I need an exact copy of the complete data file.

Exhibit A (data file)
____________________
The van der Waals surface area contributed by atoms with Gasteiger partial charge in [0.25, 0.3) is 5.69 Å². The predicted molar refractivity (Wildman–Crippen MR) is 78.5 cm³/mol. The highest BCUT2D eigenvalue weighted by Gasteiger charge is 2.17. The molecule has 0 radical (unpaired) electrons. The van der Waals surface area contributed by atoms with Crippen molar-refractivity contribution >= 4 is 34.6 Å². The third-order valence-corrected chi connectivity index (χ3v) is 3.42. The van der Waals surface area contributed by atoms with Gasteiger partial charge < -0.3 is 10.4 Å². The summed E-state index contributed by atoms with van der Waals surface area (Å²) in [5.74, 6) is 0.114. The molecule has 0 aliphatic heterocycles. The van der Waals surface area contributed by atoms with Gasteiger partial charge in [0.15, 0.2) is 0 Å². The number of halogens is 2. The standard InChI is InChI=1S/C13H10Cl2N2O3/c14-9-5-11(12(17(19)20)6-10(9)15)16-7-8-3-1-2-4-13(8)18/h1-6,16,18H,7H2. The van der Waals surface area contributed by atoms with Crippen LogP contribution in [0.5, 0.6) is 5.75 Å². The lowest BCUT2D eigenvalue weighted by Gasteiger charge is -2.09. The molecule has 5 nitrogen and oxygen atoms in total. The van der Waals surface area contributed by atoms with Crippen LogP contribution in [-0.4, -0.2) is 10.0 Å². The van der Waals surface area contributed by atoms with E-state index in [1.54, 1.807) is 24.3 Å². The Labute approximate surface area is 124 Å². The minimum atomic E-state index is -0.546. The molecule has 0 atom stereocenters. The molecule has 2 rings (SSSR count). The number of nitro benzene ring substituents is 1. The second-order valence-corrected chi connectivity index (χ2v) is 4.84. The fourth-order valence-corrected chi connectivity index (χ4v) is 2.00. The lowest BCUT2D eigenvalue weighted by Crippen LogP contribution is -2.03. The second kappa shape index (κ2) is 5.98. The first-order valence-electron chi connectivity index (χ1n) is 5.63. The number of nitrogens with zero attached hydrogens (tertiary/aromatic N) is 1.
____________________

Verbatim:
The van der Waals surface area contributed by atoms with Gasteiger partial charge in [0.25, 0.3) is 5.69 Å². The predicted molar refractivity (Wildman–Crippen MR) is 78.5 cm³/mol. The highest BCUT2D eigenvalue weighted by Gasteiger charge is 2.17. The molecule has 0 radical (unpaired) electrons. The van der Waals surface area contributed by atoms with Crippen molar-refractivity contribution >= 4 is 34.6 Å². The third-order valence-corrected chi connectivity index (χ3v) is 3.42. The van der Waals surface area contributed by atoms with Gasteiger partial charge < -0.3 is 10.4 Å². The summed E-state index contributed by atoms with van der Waals surface area (Å²) in [5.74, 6) is 0.114. The molecule has 0 aliphatic heterocycles. The van der Waals surface area contributed by atoms with Gasteiger partial charge in [0.15, 0.2) is 0 Å². The number of halogens is 2. The standard InChI is InChI=1S/C13H10Cl2N2O3/c14-9-5-11(12(17(19)20)6-10(9)15)16-7-8-3-1-2-4-13(8)18/h1-6,16,18H,7H2. The van der Waals surface area contributed by atoms with Crippen LogP contribution in [0.5, 0.6) is 5.75 Å². The lowest BCUT2D eigenvalue weighted by Gasteiger charge is -2.09. The molecule has 5 nitrogen and oxygen atoms in total. The van der Waals surface area contributed by atoms with Crippen LogP contribution in [-0.4, -0.2) is 10.0 Å². The van der Waals surface area contributed by atoms with E-state index in [1.54, 1.807) is 24.3 Å². The Labute approximate surface area is 124 Å². The minimum atomic E-state index is -0.546. The molecule has 0 atom stereocenters. The molecule has 2 rings (SSSR count). The number of nitro benzene ring substituents is 1. The second-order valence-corrected chi connectivity index (χ2v) is 4.84. The fourth-order valence-corrected chi connectivity index (χ4v) is 2.00. The lowest BCUT2D eigenvalue weighted by Crippen LogP contribution is -2.03. The second kappa shape index (κ2) is 5.98. The first-order valence-electron chi connectivity index (χ1n) is 5.63. The number of nitrogens with zero attached hydrogens (tertiary/aromatic N) is 1.